In Pastor-Camarena v. Smith, the district court examined the phrase "when the alien is released" in the context of a so-called "transition rule" case. 977 F. Supp. 1415, 1417-18 (W.D. Wash. 1997),*fn14. The court determined that the mandatory detention provision at section 303(b)3)(A) of the IIRIRA (now replaced by section 236(c)(1) of the INA) did not apply to aliens who had been taken into immigration custody years after they had been released from state custody. Id. at 1418 ("[I]t was arbitrary and capricious for respondents to interpret the language of IIRIRA § 303(b)(3) to include aliens, like petitioner, who were released from incarceration many years before coming into custody for deportation proceedings."). "The content and structure of the statute make it clear that the 'when the alien is released' language of IIRIRA, § 303(b)(3)(A), must apply to aliens who are being released from incarceration on the underlying offense." Id. at 1417 (emphasis added). In Alikhani v. Fasano, 70 F.Supp.2d 1124, 1130 (S.D. Cal. 1999), the strict court explained that because the term "when" is defined as "just after the moment that," it was clear that the mandatory detention language of section 236(c) applied only to those aliens detained in immigration custody "just after the moment that" they are released from state custody (citing Webster's Third New International Dictionary 2602 (3d ed. 1976)). The court went on to explain that if Congress had intended for section 236(c) to apply retroactively to those criminals released before its effective date, it could have used "explicit retroactivity language or required that covered aliens be taken into custody regardless of when the alien is released or at anytime after the alien is released. Id. (internal quotations omitted) (emphasis added); see also Velasquez, 37 F.Supp.2d at 670-71. Similarly, in Alwaday, the district court opined that had Congress intended for section 236(c) to apply retroactively to criminals released from custody before its effective date, it could have used the phrases "regardless of when the alien is released" or "at any time after the alien is released." 433 F.Supp.2d at 1133. Although the prospective or retroactive application of section 236(c) of the INA is not before the Court, as the district court noted in Quezada-Bucio v. Ridge, the language used in the transitional rule "is exactly the same as that used in the permanent rule [i.e. section 236(c) of the INA]." 317 F.Supp.2d at 1230. "Thus, in accordance with the rules of statutory construction, the language in question should be interpreted the same way." Id. (citing K Mart Corp. v. Cartier, Inc., 486 U.S. 281, 291, 108 S.Ct. 1811, 100 L.Ed.2d 313 (1988)). "That interpretation would follow the same logic as the Supreme Court's long-standing rule that identical words used in different parts of the statute must have the same meaning." Id. (citing Sale v. Haitian Centers Council, Inc., 509 U.S. 155, 203 n. 12, 113 S.Ct. 2549, 125 L.Ed.2d 128 (1993)).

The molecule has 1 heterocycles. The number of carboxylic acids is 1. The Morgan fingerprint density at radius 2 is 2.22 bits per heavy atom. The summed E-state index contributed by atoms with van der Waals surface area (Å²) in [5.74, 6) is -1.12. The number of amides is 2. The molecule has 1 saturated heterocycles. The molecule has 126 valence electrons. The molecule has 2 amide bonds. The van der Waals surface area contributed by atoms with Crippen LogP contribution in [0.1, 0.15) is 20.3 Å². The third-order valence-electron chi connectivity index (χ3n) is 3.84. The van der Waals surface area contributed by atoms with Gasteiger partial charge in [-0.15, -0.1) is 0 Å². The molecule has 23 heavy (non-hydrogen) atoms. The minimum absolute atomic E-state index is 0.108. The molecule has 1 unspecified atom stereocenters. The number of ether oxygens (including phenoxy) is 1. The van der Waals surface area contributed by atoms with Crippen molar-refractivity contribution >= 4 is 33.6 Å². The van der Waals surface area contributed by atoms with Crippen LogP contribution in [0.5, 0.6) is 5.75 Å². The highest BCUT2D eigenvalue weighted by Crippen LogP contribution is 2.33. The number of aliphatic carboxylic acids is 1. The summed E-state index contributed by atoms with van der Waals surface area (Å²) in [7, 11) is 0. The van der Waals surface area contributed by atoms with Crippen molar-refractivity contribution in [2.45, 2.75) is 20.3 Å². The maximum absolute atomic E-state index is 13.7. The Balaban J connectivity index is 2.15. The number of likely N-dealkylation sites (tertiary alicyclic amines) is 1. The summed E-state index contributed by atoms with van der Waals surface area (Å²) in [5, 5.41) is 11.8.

527 F. Supp. 2d at 487-88.

The Waffi Court further stated:

The Court finds that petitioner's construction of section 236(c) is correct. The term "when" includes the characteristic of "immediacy," referring in its primary conjunctive sense, to action or activity occurring "at the time that" or "as soon as" other action has ceased or begun. See 20 The Oxford English Dictionary 209 (2d ed. 1989); The American Heritage Dictionary of the English Language (4th ed. 2000). The Court is not persuaded by respondents' argument that the term "when," as used in section 236(c), is ambiguous because it can "also be defined in a conditional sense, i.e., 'in the event that,'" Resp. to Pet. For Writ of Habeas Corpus at 11. Such a construction appears more properly placed upon the term "whenever" or perhaps the phrase "in the event that," however, neither that term or that phrase is used in section 236(c). Additionally, it would be contrary to the plain language of section 236(c)'s command that the Attorney General take into immigration custody certain criminal aliens "when" those aliens are released from state custody to include those aliens who had "already" been released from state custody. See Aguilar, 50 F.Supp.2d at 544. Moreover, statutory language should not be construed in a way that renders a term surplusage. Quezada-Bucio, 317 F.Supp.2d at 1228 (citing United States v. Menasche, 348 U.S. 528, 75 S.Ct. 513, 99 L.Ed. 615 (1955)). If this Court were to agree with the BIA that the clause "when the alien is released" does not describe the class of aliens who are to be detained by the Attorney General, it would doom that clause to removable surplusage. When the BIA argues that section 236(c)(1) could be read simply as requiring the Attorney General to take into immigration custody any alien [meeting any one of the requirements at § 236(c)(1)(A)(D)] without regard to the timing of that aliens' release from custody, 23 I. & N. Dec. at 121, the phrase "when the alien is released" is rendered a nullity. Therefore, the Court rejects the BIA's construction of the phrase.